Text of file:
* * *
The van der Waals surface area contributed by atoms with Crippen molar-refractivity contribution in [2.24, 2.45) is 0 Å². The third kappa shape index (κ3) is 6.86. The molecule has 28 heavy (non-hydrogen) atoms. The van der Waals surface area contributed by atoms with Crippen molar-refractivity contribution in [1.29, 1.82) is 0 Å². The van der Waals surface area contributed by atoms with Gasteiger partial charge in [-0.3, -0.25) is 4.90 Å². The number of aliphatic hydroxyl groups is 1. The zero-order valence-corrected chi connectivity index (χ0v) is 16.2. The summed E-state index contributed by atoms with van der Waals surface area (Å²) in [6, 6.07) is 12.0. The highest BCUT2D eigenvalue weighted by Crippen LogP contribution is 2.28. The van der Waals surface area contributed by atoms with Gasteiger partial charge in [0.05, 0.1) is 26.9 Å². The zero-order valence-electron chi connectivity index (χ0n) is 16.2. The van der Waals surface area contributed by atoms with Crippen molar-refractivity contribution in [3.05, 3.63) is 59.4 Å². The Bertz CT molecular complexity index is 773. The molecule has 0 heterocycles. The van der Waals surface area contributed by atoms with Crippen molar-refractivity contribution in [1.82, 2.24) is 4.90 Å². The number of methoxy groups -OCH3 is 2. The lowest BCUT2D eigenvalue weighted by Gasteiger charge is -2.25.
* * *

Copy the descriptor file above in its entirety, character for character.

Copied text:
The van der Waals surface area contributed by atoms with Crippen molar-refractivity contribution in [2.24, 2.45) is 0 Å². The third kappa shape index (κ3) is 6.86. The molecule has 28 heavy (non-hydrogen) atoms. The van der Waals surface area contributed by atoms with Crippen molar-refractivity contribution in [1.29, 1.82) is 0 Å². The van der Waals surface area contributed by atoms with Gasteiger partial charge in [-0.3, -0.25) is 4.90 Å². The number of aliphatic hydroxyl groups is 1. The zero-order valence-corrected chi connectivity index (χ0v) is 16.2. The summed E-state index contributed by atoms with van der Waals surface area (Å²) in [6, 6.07) is 12.0. The highest BCUT2D eigenvalue weighted by Crippen LogP contribution is 2.28. The van der Waals surface area contributed by atoms with Gasteiger partial charge in [0.05, 0.1) is 26.9 Å². The zero-order valence-electron chi connectivity index (χ0n) is 16.2. The van der Waals surface area contributed by atoms with Crippen molar-refractivity contribution in [3.05, 3.63) is 59.4 Å². The Bertz CT molecular complexity index is 773. The molecule has 0 heterocycles. The van der Waals surface area contributed by atoms with Crippen molar-refractivity contribution in [1.82, 2.24) is 4.90 Å². The number of methoxy groups -OCH3 is 2. The lowest BCUT2D eigenvalue weighted by Gasteiger charge is -2.25.